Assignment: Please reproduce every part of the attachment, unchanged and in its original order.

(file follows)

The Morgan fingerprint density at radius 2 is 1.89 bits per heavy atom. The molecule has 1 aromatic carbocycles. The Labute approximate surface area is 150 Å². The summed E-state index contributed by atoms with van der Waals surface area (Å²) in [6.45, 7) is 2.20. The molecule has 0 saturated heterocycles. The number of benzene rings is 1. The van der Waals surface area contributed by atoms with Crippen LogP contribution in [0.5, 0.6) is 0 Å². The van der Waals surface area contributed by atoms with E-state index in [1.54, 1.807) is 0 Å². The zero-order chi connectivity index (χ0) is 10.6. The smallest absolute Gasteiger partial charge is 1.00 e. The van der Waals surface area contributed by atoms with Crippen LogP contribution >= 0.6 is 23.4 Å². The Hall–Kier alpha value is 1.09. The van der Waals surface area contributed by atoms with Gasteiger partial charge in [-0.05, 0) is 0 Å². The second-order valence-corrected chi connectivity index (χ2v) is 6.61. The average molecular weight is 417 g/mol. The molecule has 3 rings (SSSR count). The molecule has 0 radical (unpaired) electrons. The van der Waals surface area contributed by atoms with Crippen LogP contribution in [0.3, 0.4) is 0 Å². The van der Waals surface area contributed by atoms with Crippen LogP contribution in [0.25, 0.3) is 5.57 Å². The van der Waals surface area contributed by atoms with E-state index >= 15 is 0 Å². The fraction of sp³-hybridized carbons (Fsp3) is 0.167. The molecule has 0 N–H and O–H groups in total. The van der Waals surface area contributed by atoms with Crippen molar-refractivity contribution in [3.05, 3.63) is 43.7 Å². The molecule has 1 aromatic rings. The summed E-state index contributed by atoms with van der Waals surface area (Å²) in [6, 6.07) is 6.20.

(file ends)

The Morgan fingerprint density at radius 2 is 1.89 bits per heavy atom. The molecule has 1 aromatic carbocycles. The Labute approximate surface area is 150 Å². The summed E-state index contributed by atoms with van der Waals surface area (Å²) in [6.45, 7) is 2.20. The molecule has 0 saturated heterocycles. The number of benzene rings is 1. The van der Waals surface area contributed by atoms with Crippen LogP contribution in [0.5, 0.6) is 0 Å². The van der Waals surface area contributed by atoms with E-state index in [1.54, 1.807) is 0 Å². The zero-order chi connectivity index (χ0) is 10.6. The smallest absolute Gasteiger partial charge is 1.00 e. The van der Waals surface area contributed by atoms with Crippen LogP contribution >= 0.6 is 23.4 Å². The Hall–Kier alpha value is 1.09. The van der Waals surface area contributed by atoms with Gasteiger partial charge in [-0.05, 0) is 0 Å². The second-order valence-corrected chi connectivity index (χ2v) is 6.61. The average molecular weight is 417 g/mol. The molecule has 3 rings (SSSR count). The molecule has 0 radical (unpaired) electrons. The van der Waals surface area contributed by atoms with Crippen LogP contribution in [0.3, 0.4) is 0 Å². The van der Waals surface area contributed by atoms with Crippen LogP contribution in [0.25, 0.3) is 5.57 Å². The van der Waals surface area contributed by atoms with E-state index >= 15 is 0 Å². The fraction of sp³-hybridized carbons (Fsp3) is 0.167. The molecule has 0 N–H and O–H groups in total. The van der Waals surface area contributed by atoms with Crippen molar-refractivity contribution in [3.05, 3.63) is 43.7 Å². The molecule has 1 aromatic rings. The summed E-state index contributed by atoms with van der Waals surface area (Å²) in [6, 6.07) is 6.20.